Opener nod to Tulane’s ’05 legacy
Come Saturday morning, the Tulane football team will trot onto Owen Field. The Green Wave was scheduled to host the Sooners, but Hurricane Ida had other ideas.
Much will have gone into making this quick-change athletic event possible. Long days and short nights, million-dollar negotiations, logistics untold, compromises and concessions, and no small amount of humanitarian efforts.
With power only now being slowly returned to New Orleans, and residents scrambling for food and water, and no telling when the Tulane athletic operation will return from its temporary headquarters in Birmingham, Alabama, a question rises.
Should Tulane be trying to play a football game?
But from the east end of the Turner Turnpike comes the answer.
Yes. If Tulane can play football, it should play football, because the Green Wave on the gridiron is a symbol of perseverance and restoration.
“There’s a light at the end of this thing,” said University of Tulsa interim athletic director Rick Dickson.
Dickson knows best. He was Tulane’s athletic director when Hurricane Katrina swamped New Orleans in 2005.
Katrina was one of the worst natural disasters in American history. Eighty percent of New Orleans flooded. Almost 1,500 people died. The city took years to return to anything resembling normal.
Tulane University shut down until 2006. Students, faculty and employees were scattered.
But most Saturdays in autumn 2005, the Tulane football team took the field somewhere in America, complete with a uniform patch with a flame imprinted over a backdrop of the Superdome, the New Orleans skyline and the Tulane campus.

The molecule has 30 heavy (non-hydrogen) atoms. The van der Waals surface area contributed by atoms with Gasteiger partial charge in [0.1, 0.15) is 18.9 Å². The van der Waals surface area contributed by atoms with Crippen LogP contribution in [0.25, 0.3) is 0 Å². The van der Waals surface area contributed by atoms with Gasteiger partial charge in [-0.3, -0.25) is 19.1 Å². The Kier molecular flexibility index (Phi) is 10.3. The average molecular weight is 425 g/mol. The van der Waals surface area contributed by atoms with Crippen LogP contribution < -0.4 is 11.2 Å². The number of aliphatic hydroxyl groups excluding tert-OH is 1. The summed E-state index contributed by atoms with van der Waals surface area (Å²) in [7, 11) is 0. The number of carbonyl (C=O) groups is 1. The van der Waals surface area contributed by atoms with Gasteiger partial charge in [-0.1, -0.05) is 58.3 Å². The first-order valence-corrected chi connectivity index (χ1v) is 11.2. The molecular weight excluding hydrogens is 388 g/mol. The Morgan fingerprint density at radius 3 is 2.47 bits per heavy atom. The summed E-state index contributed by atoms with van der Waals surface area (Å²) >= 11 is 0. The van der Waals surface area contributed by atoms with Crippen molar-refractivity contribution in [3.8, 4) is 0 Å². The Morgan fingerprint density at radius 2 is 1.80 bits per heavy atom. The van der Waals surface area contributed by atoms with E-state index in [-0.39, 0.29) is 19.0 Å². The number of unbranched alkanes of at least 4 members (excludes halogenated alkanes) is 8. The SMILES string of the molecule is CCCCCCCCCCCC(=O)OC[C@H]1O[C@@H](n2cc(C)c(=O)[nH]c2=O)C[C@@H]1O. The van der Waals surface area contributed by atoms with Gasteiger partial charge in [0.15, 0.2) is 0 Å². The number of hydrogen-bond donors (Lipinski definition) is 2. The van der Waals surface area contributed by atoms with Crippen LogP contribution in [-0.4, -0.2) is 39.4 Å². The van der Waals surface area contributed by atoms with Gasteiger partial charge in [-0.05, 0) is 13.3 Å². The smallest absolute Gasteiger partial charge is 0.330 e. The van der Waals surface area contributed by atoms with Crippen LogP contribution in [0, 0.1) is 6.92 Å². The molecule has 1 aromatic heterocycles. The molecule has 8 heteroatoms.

“If the decision had been made to shut the door as they did on the university … most of that next decade would have been starting from the ground up,” Dickson said.
Bad enough as it was. The university cut its budget 50%, including athletics. For Dickson, that meant dropping nine varsity sports, getting a special exemption from the NCAA to remain in Division I.
Tulane athletics seemed in peril. But the Green Wave persevered. The athletic department slowly built back. Facilities were restored, including a $10 million renovation of baseball’s Turchin Stadium and construction of football’s $75 million Yulman Stadium. In all, Tulane and its boosters made a $200 million to $250 million investment in the athletic department.
“All the things that were long, long, long overdue,” Dickson said. “Put an infrastructure under them that hadn’t been there in 50 years.”
Tulane administrators told Dickson to give the university time to build back, then athletics could have the runway to do the same.
The plan worked. In 2009, Tulane began bringing back varsity programs that had been suspended. Over a four-year period, all were restored. In 2014, Tulane joined the new American Conference.
“It truly became a decade long journey and rebuild,” said Dickson, who called it “the defining point of my career. That kind of put the final straw in the drink … that’s when I knew I had put in my last ounce.”
Dickson retired in 2015. He returned to Tulsa, his hometown, and TU, his alma mater, as interim AD a year ago.
One more thing Dickson left behind. An evacuation plan for hurricanes.
Tulane football coach Willie Fritz twice has referenced the Green Wave’s constant plans in case of emergency.
When Tulane’s athletic department packed up Saturday evening, it knew precisely the plan. Tulane already had an agreement in place with a Birmingham, Alabama, hotel.